Subtitled “Love’s Struggles Throughout the Ages”, Intolerance splits into four eras with four different – though related – tales. We get “Modern Day”, “Paris” (1572 AD), “Jerusalem” (circa the time of Christ) and “Babylon” (539 BC). As declared by an early title card, “Each story shows how hatred and intolerance through all the ages have battled against love and charity”.

This means we jump from one tale to another throughout the film. “Modern Day” and “Babylon” easily dominate the proceedings. In “Modern Day”, we see how “reformers” cause havoc in the life of a young couple, while “Babylon” looks on the battles among the powers of that age. “Jerusalem” offers little more than Jesus’s Greatest Hits, really; it’s the least prominent of the four. “Paris” looks at the excesses of that era’s ruling class and the problems they cause. It gets a lot more play than “Jerusalem” but not nearly as much as the others.

It’s easy to see Intolerance as something of an apology for the racist excesses of Birth. The theme that links all four stories comes from the film’s disdain for those who deem themselves superior to others and judge the actions and attitudes of others. The flick also depicts all the problems that stem from negative trends like envy, lust and – you guessed it – intolerance. Was this Griffith’s attempt to tell his critics to back off? The film sure comes across that way, as never have I seen an epic so devoted to emotion over story.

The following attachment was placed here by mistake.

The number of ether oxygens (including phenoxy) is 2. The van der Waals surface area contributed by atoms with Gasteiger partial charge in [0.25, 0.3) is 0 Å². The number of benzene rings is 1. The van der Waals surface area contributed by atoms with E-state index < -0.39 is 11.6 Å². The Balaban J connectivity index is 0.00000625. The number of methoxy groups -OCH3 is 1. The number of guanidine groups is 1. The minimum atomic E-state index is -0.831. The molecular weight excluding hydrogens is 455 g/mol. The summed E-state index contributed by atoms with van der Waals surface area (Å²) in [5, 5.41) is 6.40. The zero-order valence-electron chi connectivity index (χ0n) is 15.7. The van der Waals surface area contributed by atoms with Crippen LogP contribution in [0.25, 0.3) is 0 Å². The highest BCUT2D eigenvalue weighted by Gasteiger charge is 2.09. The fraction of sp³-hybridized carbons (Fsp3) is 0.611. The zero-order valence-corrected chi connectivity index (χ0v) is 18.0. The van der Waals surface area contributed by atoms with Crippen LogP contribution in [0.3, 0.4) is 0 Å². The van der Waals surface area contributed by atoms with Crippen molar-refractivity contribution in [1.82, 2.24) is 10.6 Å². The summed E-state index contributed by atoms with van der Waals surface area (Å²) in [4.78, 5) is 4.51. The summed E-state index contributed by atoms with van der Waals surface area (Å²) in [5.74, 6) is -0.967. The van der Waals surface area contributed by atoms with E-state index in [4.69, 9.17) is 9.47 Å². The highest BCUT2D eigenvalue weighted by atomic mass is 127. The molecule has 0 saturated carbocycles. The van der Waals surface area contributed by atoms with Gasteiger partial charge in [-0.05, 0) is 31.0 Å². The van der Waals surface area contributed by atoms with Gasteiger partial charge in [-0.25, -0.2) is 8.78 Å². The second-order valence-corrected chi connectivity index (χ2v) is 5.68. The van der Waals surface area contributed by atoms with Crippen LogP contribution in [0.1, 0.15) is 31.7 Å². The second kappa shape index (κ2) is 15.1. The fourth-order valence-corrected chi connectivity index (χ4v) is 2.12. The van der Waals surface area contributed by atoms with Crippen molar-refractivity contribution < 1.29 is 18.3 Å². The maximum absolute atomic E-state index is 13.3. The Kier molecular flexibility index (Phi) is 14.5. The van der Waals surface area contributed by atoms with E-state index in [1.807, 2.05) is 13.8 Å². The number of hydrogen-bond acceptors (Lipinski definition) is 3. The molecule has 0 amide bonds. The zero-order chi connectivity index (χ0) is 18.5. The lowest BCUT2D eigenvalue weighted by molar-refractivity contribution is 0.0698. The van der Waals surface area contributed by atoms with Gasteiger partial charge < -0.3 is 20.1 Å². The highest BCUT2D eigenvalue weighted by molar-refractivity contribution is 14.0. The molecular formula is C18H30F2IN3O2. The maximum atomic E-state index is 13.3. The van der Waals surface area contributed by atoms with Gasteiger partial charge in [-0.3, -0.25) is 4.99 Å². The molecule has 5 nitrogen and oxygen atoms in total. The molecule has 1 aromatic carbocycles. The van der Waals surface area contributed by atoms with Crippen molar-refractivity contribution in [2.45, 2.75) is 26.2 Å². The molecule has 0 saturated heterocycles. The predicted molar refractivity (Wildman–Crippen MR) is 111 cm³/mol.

In terms of narrative, “Modern Day” easily offers the most coherent tale. Really, it’s the only one that makes real sense, as we can easily follow its plot and characters. Actually, “Jerusalem” is simple to handle as well, but it’s such a minor part of Intolerance that it almost doesn’t count. Both “Babylon” and “Paris” can become rather convoluted.

On the other hand, those two provide the movie’s most epic scenes. “Babylon” proves particularly extravagant. With its enormous, lavish sets and scores of extras, that part of Intolerance offers grand filmmaking on a shockingly epic scale. I expect this kind of grandness from something made 40 years later; to see it in a flick from the early days of cinema truly surprises me. I wish the “Babylon” story made more sense, but the production values are incredible.